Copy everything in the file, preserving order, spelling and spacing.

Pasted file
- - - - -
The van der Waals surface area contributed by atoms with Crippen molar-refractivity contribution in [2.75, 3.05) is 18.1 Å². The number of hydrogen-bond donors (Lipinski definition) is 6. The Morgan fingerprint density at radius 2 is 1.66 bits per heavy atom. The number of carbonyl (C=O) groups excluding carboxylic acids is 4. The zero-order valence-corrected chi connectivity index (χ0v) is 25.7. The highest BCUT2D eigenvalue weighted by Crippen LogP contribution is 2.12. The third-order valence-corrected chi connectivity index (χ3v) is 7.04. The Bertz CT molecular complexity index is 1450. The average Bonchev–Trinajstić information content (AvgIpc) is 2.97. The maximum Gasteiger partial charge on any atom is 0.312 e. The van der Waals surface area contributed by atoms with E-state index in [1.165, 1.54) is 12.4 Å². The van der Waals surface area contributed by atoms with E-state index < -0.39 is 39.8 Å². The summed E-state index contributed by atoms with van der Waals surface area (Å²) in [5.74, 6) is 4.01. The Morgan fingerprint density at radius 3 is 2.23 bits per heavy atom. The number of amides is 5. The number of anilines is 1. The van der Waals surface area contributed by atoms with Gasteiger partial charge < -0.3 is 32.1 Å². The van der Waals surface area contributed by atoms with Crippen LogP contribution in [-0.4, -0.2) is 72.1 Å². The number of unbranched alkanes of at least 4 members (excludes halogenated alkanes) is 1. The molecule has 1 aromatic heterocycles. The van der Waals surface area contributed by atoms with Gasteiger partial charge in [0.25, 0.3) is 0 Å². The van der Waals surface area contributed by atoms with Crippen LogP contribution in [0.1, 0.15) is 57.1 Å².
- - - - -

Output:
The van der Waals surface area contributed by atoms with Crippen molar-refractivity contribution in [2.75, 3.05) is 18.1 Å². The number of hydrogen-bond donors (Lipinski definition) is 6. The Morgan fingerprint density at radius 2 is 1.66 bits per heavy atom. The number of carbonyl (C=O) groups excluding carboxylic acids is 4. The zero-order valence-corrected chi connectivity index (χ0v) is 25.7. The highest BCUT2D eigenvalue weighted by Crippen LogP contribution is 2.12. The third-order valence-corrected chi connectivity index (χ3v) is 7.04. The Bertz CT molecular complexity index is 1450. The average Bonchev–Trinajstić information content (AvgIpc) is 2.97. The maximum Gasteiger partial charge on any atom is 0.312 e. The van der Waals surface area contributed by atoms with E-state index in [1.165, 1.54) is 12.4 Å². The van der Waals surface area contributed by atoms with E-state index < -0.39 is 39.8 Å². The summed E-state index contributed by atoms with van der Waals surface area (Å²) in [5.74, 6) is 4.01. The Morgan fingerprint density at radius 3 is 2.23 bits per heavy atom. The number of amides is 5. The number of anilines is 1. The van der Waals surface area contributed by atoms with Gasteiger partial charge < -0.3 is 32.1 Å². The van der Waals surface area contributed by atoms with Crippen LogP contribution in [-0.4, -0.2) is 72.1 Å². The number of unbranched alkanes of at least 4 members (excludes halogenated alkanes) is 1. The molecule has 1 aromatic heterocycles. The van der Waals surface area contributed by atoms with Gasteiger partial charge in [0.25, 0.3) is 0 Å². The van der Waals surface area contributed by atoms with Crippen LogP contribution in [0.1, 0.15) is 57.1 Å².